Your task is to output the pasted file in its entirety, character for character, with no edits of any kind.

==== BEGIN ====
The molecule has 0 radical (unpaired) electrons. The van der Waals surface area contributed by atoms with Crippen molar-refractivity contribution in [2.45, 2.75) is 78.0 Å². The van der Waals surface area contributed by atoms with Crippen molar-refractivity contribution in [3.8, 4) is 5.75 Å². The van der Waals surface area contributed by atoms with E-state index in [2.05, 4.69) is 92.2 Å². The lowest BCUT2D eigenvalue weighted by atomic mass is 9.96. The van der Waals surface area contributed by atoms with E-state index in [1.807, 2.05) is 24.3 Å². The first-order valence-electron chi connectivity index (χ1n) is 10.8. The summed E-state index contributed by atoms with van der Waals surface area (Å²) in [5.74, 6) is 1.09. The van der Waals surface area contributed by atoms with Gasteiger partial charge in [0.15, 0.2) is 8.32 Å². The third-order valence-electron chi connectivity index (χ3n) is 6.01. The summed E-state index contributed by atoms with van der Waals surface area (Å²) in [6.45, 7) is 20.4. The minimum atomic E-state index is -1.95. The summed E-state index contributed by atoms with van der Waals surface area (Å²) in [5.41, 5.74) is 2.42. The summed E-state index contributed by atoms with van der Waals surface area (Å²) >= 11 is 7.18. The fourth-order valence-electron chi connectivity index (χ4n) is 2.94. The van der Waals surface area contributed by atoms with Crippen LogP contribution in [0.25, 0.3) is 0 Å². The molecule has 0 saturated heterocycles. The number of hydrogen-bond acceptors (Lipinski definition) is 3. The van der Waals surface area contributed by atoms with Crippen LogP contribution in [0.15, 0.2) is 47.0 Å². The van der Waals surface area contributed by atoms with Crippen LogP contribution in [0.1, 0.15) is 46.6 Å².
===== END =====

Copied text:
The molecule has 0 radical (unpaired) electrons. The van der Waals surface area contributed by atoms with Crippen molar-refractivity contribution in [2.45, 2.75) is 78.0 Å². The van der Waals surface area contributed by atoms with Crippen molar-refractivity contribution in [3.8, 4) is 5.75 Å². The van der Waals surface area contributed by atoms with E-state index in [2.05, 4.69) is 92.2 Å². The lowest BCUT2D eigenvalue weighted by atomic mass is 9.96. The van der Waals surface area contributed by atoms with E-state index in [1.807, 2.05) is 24.3 Å². The first-order valence-electron chi connectivity index (χ1n) is 10.8. The summed E-state index contributed by atoms with van der Waals surface area (Å²) in [5.74, 6) is 1.09. The van der Waals surface area contributed by atoms with Gasteiger partial charge in [0.15, 0.2) is 8.32 Å². The third-order valence-electron chi connectivity index (χ3n) is 6.01. The summed E-state index contributed by atoms with van der Waals surface area (Å²) in [6.45, 7) is 20.4. The minimum atomic E-state index is -1.95. The summed E-state index contributed by atoms with van der Waals surface area (Å²) in [5.41, 5.74) is 2.42. The summed E-state index contributed by atoms with van der Waals surface area (Å²) >= 11 is 7.18. The fourth-order valence-electron chi connectivity index (χ4n) is 2.94. The van der Waals surface area contributed by atoms with Crippen LogP contribution in [0.25, 0.3) is 0 Å². The molecule has 0 saturated heterocycles. The number of hydrogen-bond acceptors (Lipinski definition) is 3. The van der Waals surface area contributed by atoms with Crippen LogP contribution in [0.15, 0.2) is 47.0 Å². The van der Waals surface area contributed by atoms with Crippen LogP contribution in [0.1, 0.15) is 46.6 Å².